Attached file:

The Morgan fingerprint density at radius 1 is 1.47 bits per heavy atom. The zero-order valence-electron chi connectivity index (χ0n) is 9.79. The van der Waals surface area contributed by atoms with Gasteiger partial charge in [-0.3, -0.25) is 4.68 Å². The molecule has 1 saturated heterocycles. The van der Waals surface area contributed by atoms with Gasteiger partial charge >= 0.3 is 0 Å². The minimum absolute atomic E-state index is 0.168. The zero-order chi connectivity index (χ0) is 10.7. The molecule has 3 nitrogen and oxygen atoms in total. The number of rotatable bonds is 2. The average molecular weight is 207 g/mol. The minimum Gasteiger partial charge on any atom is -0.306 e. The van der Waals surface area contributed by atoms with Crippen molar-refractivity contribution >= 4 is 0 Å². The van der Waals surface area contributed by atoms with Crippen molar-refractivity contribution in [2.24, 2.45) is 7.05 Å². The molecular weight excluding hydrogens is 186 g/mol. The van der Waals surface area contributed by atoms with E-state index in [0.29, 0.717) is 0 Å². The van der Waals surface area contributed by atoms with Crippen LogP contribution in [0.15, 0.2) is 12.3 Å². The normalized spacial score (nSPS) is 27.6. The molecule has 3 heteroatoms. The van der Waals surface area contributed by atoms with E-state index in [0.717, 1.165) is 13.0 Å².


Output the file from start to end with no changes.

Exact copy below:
The Morgan fingerprint density at radius 1 is 1.47 bits per heavy atom. The zero-order valence-electron chi connectivity index (χ0n) is 9.79. The van der Waals surface area contributed by atoms with Gasteiger partial charge in [-0.3, -0.25) is 4.68 Å². The molecule has 1 saturated heterocycles. The van der Waals surface area contributed by atoms with Gasteiger partial charge >= 0.3 is 0 Å². The minimum absolute atomic E-state index is 0.168. The zero-order chi connectivity index (χ0) is 10.7. The molecule has 3 nitrogen and oxygen atoms in total. The number of rotatable bonds is 2. The average molecular weight is 207 g/mol. The minimum Gasteiger partial charge on any atom is -0.306 e. The van der Waals surface area contributed by atoms with Crippen molar-refractivity contribution >= 4 is 0 Å². The van der Waals surface area contributed by atoms with Crippen molar-refractivity contribution in [2.24, 2.45) is 7.05 Å². The molecular weight excluding hydrogens is 186 g/mol. The van der Waals surface area contributed by atoms with E-state index in [0.29, 0.717) is 0 Å². The van der Waals surface area contributed by atoms with Crippen LogP contribution in [0.15, 0.2) is 12.3 Å². The normalized spacial score (nSPS) is 27.6. The molecule has 3 heteroatoms. The van der Waals surface area contributed by atoms with E-state index in [0.717, 1.165) is 13.0 Å².